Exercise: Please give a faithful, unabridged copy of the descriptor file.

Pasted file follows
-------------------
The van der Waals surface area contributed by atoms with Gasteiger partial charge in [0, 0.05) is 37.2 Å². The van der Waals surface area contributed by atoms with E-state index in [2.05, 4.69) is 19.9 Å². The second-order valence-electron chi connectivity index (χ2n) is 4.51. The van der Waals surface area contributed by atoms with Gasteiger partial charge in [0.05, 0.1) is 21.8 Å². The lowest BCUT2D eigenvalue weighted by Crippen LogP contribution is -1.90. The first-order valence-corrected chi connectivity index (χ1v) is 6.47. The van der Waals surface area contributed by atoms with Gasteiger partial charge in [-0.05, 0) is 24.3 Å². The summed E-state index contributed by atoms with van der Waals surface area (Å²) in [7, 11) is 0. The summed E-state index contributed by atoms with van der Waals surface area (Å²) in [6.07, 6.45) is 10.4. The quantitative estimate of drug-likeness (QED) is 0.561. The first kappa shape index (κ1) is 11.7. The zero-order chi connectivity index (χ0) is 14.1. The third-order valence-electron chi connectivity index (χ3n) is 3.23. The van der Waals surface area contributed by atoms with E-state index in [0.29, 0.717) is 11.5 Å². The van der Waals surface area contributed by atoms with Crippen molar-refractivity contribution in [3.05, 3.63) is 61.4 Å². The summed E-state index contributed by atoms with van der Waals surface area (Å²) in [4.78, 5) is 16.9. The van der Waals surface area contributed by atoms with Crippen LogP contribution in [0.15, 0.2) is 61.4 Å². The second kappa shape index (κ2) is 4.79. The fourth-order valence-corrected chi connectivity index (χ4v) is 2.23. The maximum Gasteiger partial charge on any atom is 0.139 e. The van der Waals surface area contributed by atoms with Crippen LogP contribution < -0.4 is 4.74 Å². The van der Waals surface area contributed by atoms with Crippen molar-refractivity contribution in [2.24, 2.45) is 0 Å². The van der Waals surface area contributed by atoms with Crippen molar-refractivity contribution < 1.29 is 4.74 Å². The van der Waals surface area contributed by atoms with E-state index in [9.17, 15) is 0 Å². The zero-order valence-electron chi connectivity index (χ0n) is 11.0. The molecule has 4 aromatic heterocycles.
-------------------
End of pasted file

The van der Waals surface area contributed by atoms with Gasteiger partial charge in [0, 0.05) is 37.2 Å². The van der Waals surface area contributed by atoms with E-state index in [2.05, 4.69) is 19.9 Å². The second-order valence-electron chi connectivity index (χ2n) is 4.51. The van der Waals surface area contributed by atoms with Gasteiger partial charge in [0.05, 0.1) is 21.8 Å². The lowest BCUT2D eigenvalue weighted by Crippen LogP contribution is -1.90. The first-order valence-corrected chi connectivity index (χ1v) is 6.47. The van der Waals surface area contributed by atoms with Gasteiger partial charge in [-0.05, 0) is 24.3 Å². The summed E-state index contributed by atoms with van der Waals surface area (Å²) in [7, 11) is 0. The summed E-state index contributed by atoms with van der Waals surface area (Å²) in [6.07, 6.45) is 10.4. The quantitative estimate of drug-likeness (QED) is 0.561. The first kappa shape index (κ1) is 11.7. The zero-order chi connectivity index (χ0) is 14.1. The third-order valence-electron chi connectivity index (χ3n) is 3.23. The van der Waals surface area contributed by atoms with E-state index in [0.29, 0.717) is 11.5 Å². The van der Waals surface area contributed by atoms with Crippen molar-refractivity contribution in [3.05, 3.63) is 61.4 Å². The summed E-state index contributed by atoms with van der Waals surface area (Å²) in [4.78, 5) is 16.9. The van der Waals surface area contributed by atoms with Crippen LogP contribution in [0.15, 0.2) is 61.4 Å². The second kappa shape index (κ2) is 4.79. The fourth-order valence-corrected chi connectivity index (χ4v) is 2.23. The maximum Gasteiger partial charge on any atom is 0.139 e. The van der Waals surface area contributed by atoms with Crippen LogP contribution < -0.4 is 4.74 Å². The van der Waals surface area contributed by atoms with Crippen molar-refractivity contribution in [2.24, 2.45) is 0 Å². The van der Waals surface area contributed by atoms with Crippen molar-refractivity contribution < 1.29 is 4.74 Å². The van der Waals surface area contributed by atoms with E-state index in [9.17, 15) is 0 Å². The zero-order valence-electron chi connectivity index (χ0n) is 11.0. The molecule has 4 aromatic heterocycles.